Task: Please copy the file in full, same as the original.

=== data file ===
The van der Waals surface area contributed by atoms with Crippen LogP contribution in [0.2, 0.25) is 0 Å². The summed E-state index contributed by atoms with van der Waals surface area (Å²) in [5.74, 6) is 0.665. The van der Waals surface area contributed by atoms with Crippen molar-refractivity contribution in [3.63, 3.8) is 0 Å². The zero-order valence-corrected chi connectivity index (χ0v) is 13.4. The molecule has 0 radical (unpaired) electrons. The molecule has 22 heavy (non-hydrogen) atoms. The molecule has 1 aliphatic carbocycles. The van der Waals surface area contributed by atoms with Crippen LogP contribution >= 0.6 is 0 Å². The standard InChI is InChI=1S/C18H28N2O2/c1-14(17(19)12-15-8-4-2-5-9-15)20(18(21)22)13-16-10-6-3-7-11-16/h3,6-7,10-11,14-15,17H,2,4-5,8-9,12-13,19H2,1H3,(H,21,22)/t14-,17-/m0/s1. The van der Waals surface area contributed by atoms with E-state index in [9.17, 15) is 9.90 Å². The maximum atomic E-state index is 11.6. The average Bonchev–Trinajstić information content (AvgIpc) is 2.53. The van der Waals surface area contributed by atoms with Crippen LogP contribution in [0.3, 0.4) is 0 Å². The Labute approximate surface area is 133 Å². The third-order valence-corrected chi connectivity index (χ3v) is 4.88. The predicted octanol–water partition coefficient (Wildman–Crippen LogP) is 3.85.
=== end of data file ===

The van der Waals surface area contributed by atoms with Crippen LogP contribution in [0.2, 0.25) is 0 Å². The summed E-state index contributed by atoms with van der Waals surface area (Å²) in [5.74, 6) is 0.665. The van der Waals surface area contributed by atoms with Crippen molar-refractivity contribution in [3.63, 3.8) is 0 Å². The zero-order valence-corrected chi connectivity index (χ0v) is 13.4. The molecule has 0 radical (unpaired) electrons. The molecule has 22 heavy (non-hydrogen) atoms. The molecule has 1 aliphatic carbocycles. The van der Waals surface area contributed by atoms with Crippen LogP contribution >= 0.6 is 0 Å². The standard InChI is InChI=1S/C18H28N2O2/c1-14(17(19)12-15-8-4-2-5-9-15)20(18(21)22)13-16-10-6-3-7-11-16/h3,6-7,10-11,14-15,17H,2,4-5,8-9,12-13,19H2,1H3,(H,21,22)/t14-,17-/m0/s1. The van der Waals surface area contributed by atoms with E-state index in [9.17, 15) is 9.90 Å². The maximum atomic E-state index is 11.6. The average Bonchev–Trinajstić information content (AvgIpc) is 2.53. The van der Waals surface area contributed by atoms with Crippen LogP contribution in [0.3, 0.4) is 0 Å². The Labute approximate surface area is 133 Å². The third-order valence-corrected chi connectivity index (χ3v) is 4.88. The predicted octanol–water partition coefficient (Wildman–Crippen LogP) is 3.85.